Milestones : … and a potential fall in petrodollar flows prompts further anxiety
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Snow: Apparently unconcerned

The recycling of windfall OPEC petrodollars into the US bond market is no longer a sure bet, economists warn. The potential reversal of petrodollar flows from US bonds remains the greatest threat to the dollar in 2006, says Michael Woolfolk, senior currency strategist at The Bank of New York.

The United Arab Emirates plans to shift 10% of its foreign exchange reserves from the dollar to the euro, according to UAE central bank governor Sultan Nasser al-Suweidi. Although he denied that the decision had anything to do with opposition in the US Congress to the takeover of some terminal operations at six US ports by a Dubai-based company, he accused the United States of having a double standard. “It is against the principles of international trade, which the US was instrumental in making,” he said.

The UAE’s plan to shift reserves out of the dollar is a significant event that will re-emerge to haunt the dollar as the affair develops into subsequent stages, says Ashraf Laidi, chief currency analyst at MG Financial Group in New York. “Of crucial relevance is the fact that this is the first time that an Arab Gulf state has expressed its intention to reduce its dollar holdings,” he says. A key question is whether other Arab Gulf countries will do the same thing, according to Laidi.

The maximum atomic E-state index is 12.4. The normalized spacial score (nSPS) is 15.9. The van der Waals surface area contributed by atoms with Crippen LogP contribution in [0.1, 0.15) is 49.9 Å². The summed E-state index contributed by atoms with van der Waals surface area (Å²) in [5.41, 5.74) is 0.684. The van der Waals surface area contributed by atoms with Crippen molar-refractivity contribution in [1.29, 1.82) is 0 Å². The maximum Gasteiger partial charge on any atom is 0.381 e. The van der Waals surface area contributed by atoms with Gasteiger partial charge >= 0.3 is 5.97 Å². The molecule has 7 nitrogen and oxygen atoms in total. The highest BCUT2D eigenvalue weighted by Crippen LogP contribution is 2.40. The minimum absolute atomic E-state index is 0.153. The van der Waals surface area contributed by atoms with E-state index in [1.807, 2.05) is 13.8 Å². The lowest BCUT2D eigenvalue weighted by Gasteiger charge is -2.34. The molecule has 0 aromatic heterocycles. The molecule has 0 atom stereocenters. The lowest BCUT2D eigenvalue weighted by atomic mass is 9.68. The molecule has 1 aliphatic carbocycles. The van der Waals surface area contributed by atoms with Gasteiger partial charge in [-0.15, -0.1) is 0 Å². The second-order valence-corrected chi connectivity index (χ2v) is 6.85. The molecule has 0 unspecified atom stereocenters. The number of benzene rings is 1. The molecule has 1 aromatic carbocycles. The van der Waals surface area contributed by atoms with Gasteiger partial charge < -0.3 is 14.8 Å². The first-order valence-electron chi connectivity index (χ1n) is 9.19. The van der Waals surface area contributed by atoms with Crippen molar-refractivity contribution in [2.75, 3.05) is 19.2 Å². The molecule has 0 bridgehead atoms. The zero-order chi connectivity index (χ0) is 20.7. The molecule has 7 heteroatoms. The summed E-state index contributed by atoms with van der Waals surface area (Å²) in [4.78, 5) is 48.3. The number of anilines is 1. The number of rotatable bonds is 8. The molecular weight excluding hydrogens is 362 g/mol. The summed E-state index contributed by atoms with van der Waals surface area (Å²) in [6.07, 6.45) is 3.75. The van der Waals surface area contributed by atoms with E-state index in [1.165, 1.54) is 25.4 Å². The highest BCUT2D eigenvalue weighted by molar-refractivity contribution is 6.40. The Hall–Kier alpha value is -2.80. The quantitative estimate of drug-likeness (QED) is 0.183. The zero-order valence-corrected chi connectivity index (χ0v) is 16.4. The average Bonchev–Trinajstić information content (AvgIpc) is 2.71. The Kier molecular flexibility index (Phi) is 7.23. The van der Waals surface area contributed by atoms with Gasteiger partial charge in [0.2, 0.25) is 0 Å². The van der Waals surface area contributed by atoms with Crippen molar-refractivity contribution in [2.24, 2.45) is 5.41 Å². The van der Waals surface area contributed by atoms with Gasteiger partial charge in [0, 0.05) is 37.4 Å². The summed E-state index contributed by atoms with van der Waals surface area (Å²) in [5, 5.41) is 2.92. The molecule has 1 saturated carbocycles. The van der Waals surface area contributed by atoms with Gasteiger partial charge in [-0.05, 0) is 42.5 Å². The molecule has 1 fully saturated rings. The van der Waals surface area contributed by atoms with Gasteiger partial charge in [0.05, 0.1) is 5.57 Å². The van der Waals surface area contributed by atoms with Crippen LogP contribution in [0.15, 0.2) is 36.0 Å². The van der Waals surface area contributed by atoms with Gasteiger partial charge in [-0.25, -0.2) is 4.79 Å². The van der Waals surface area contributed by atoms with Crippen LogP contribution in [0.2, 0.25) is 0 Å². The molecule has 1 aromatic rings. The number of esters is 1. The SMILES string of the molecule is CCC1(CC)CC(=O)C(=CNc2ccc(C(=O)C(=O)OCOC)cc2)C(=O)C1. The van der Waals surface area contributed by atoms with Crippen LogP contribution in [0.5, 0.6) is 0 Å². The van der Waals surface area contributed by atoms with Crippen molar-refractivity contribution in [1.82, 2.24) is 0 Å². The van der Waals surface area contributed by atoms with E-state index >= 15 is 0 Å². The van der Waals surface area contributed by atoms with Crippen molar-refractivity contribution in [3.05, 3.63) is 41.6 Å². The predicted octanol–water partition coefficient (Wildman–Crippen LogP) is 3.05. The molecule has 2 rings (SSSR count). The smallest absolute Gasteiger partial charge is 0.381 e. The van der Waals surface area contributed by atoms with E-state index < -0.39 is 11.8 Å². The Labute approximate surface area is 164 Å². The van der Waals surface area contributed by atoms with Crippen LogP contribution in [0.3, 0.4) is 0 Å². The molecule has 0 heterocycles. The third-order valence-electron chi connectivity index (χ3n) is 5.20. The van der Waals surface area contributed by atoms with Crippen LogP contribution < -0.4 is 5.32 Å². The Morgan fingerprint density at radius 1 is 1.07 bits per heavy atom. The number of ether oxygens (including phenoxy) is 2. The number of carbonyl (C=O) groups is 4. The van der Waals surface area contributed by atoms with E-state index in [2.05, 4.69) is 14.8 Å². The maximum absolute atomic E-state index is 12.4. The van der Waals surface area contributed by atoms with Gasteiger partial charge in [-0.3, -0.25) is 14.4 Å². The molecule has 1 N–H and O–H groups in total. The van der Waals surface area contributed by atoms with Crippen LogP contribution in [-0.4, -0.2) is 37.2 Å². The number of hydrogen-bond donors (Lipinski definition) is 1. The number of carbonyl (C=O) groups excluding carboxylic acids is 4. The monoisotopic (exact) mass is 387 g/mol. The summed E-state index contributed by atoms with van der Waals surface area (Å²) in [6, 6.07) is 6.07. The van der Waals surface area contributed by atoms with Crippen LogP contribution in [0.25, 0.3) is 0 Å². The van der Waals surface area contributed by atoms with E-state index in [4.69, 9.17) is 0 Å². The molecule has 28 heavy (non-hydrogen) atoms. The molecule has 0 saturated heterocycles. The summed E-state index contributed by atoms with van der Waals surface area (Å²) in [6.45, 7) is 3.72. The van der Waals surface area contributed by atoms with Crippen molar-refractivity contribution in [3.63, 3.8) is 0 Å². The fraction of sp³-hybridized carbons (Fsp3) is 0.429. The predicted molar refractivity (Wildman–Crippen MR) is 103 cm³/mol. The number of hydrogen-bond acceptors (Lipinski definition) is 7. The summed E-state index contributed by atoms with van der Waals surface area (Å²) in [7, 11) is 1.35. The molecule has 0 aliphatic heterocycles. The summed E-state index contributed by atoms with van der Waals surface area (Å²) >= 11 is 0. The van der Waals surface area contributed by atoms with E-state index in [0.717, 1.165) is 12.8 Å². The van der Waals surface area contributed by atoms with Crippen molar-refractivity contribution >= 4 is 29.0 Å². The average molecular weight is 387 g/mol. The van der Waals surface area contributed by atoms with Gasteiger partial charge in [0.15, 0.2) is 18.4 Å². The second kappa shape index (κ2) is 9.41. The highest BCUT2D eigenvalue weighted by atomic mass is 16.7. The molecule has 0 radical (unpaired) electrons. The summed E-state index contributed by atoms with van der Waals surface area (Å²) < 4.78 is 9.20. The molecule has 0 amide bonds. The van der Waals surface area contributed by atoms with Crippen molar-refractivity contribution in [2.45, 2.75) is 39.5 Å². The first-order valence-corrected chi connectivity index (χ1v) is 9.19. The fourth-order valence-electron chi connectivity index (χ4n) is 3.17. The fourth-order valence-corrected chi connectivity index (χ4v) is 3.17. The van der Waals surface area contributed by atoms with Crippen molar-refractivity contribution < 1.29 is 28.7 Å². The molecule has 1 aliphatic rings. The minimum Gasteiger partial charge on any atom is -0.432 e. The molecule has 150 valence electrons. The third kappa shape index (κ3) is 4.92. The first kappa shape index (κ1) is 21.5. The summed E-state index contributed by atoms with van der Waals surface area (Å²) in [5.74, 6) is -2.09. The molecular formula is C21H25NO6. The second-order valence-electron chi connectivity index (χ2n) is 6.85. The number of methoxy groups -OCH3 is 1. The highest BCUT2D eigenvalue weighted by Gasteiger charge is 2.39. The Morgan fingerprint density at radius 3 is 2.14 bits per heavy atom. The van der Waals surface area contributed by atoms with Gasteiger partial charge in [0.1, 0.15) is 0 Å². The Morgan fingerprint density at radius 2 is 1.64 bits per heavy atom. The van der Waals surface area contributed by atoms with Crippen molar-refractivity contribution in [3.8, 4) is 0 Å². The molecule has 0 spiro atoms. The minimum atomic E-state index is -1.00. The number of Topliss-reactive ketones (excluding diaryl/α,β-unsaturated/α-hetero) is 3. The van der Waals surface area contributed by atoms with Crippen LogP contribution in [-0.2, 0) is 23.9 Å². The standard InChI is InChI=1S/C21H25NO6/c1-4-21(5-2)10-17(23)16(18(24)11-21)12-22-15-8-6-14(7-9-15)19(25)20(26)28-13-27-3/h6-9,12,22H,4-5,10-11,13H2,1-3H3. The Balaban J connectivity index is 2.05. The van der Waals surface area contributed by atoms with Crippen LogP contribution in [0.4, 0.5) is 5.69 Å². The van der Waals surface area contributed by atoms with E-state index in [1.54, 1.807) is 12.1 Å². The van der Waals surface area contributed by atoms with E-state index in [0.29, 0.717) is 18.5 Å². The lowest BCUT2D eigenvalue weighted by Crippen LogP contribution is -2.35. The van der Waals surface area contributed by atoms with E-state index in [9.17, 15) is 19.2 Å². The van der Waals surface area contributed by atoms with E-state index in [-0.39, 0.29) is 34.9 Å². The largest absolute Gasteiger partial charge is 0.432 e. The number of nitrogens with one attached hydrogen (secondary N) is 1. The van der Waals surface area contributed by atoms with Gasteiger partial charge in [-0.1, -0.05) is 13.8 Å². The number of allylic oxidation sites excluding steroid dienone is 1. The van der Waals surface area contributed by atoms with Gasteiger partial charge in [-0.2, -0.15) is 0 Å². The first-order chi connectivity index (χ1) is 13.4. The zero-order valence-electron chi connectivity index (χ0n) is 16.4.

Aside from the implications for the US capital account, the current account side of the US balance of payments could sustain a blow this month, he says, if the UAE-based Emirates Airlines decides to buy Europe’s Airbus A350 instead of Boeing’s 787 Dreamliner. The order is expected to amount to as much as $7.5 billion. On the capital account side of the ledger, as much as $200 billion is estimated to be invested in global assets by the UAE’s Abu Dhabi Investment Authority, Laidi says.

The Bush administration is outwardly unconcerned about the flow of petrodollars drying up as the euro becomes more widely accepted by OPEC nations. When Treasury Secretary John Snow was asked directly about this earlier this year, he said that foreign purchases of US securities continue to be quite strong.


Gordon Platt
 

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